Yesterday, with a clear blue sky, the GSO took only an hour to warm up to 275 degrees Fahrenheit (from 9:45 to 10:45 AM). I took a butternut squash from my cold storage room, stabbed it multiple times, and placed it on a baking tray, with a black cloth draped over it to increase heat-gain. Then I placed it in the pre-heated sun oven. Over the next few hours, I rearranged the GSO three times to aim it toward the sun, noting that it reached 300 degrees over the course of the baking time. The squash was really, really roasted by 1:45 PM. We used it last night to make butternut squash quesadillas.
The GSO works only marginally well during the three winter months at my latitude in Oklahoma City- from about mid-November until mid-February. It still works, but it takes much longer to warm up, and does not reach the same high temperatures that it does in spring/summer/fall. Also, since you have to jack up the back end so much to get proper sun-gain, it is a little more prone to falling over in high wind. On windy days, I would stabilize the box with bricks around the base, which helps to a certain extent. In a desperate situation, you could definitely still use it on sunny days, but you would have to plan your meals very carefully.
I've missed my Sun Oven! I love it for roasting butternut squash and baking banana/zuchinni/apricot nut bread - although I use it for much more when the solar cooking season is nigh. My banana bread seems to get a little drier and a little crusty around the edges when I bake it in the regular oven. But in the sun oven, ah! Moist perfection, with no worry as to how long I leave it in. In the regular oven, I have to cook the bread within about 4 or 5 minutes of the exact time. In the sun oven, I can leave it in for quite a ways longer - I would say at least an hour past when it finishes cooking.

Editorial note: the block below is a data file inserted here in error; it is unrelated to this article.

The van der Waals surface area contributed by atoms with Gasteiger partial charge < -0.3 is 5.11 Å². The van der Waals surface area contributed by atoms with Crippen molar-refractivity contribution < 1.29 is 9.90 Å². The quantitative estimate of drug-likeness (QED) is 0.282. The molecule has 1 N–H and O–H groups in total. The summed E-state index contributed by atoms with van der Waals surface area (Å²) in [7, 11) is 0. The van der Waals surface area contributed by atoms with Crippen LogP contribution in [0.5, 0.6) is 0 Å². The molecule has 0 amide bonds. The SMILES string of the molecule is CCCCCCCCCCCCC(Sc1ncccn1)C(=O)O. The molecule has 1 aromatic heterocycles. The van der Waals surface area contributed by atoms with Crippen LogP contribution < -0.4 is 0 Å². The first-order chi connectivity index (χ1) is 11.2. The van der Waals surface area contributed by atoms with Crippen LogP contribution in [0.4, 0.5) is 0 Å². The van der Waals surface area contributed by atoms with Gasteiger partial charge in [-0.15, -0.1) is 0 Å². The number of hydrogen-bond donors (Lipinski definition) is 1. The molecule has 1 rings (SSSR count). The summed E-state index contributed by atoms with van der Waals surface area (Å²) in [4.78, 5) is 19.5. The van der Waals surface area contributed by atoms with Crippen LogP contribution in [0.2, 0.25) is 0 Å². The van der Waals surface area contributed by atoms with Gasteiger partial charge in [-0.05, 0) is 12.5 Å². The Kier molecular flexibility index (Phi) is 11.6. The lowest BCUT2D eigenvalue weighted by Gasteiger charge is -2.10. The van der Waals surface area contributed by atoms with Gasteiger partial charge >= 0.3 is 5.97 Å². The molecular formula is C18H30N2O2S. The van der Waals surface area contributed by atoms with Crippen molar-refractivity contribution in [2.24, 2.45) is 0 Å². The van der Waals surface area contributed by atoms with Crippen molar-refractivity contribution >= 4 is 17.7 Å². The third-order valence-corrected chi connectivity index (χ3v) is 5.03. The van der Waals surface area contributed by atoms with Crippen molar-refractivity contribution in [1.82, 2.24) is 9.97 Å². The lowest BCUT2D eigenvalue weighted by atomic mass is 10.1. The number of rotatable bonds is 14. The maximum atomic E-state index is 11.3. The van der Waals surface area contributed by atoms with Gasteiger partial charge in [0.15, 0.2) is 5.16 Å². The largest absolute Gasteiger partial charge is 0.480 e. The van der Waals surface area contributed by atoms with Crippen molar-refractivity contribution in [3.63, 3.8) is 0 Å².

So I'm glad to see the Global Sun Oven back in action. I hope I will be able to include some kind of solar cooking classes or demonstrations in our Transition Town work. It's such an amazing device, and yet so few people know how well it works. Especially, I find, if they've tried to make their own solar cooker at home. From what I've heard, the home-made solar cookers don't compare very well. Usually, they are a little flimsy, only heat up to about 250 degrees, and take a long time to cook the food. For me, it's worth the money for an appliance that works like a regular oven (at least when it's sunny). OTOH, it's also worth knowing how to make a solar cooker in case of an emergency.
I think a sun oven is worth having even if you plan to use a woodstove as your main source of heat and cooking. It will get pretty roasting hot in the summer, (or fall and spring if you live in a warm area), and it won't necessarily be so pleasant to cook with a woodstove at those times. Much better to cook with a sun oven, using no wood in the process, and keeping the house cool!
Maybe tomorrow I can cook some banana bread. Anybody out there have solar cooking in their plans for this year?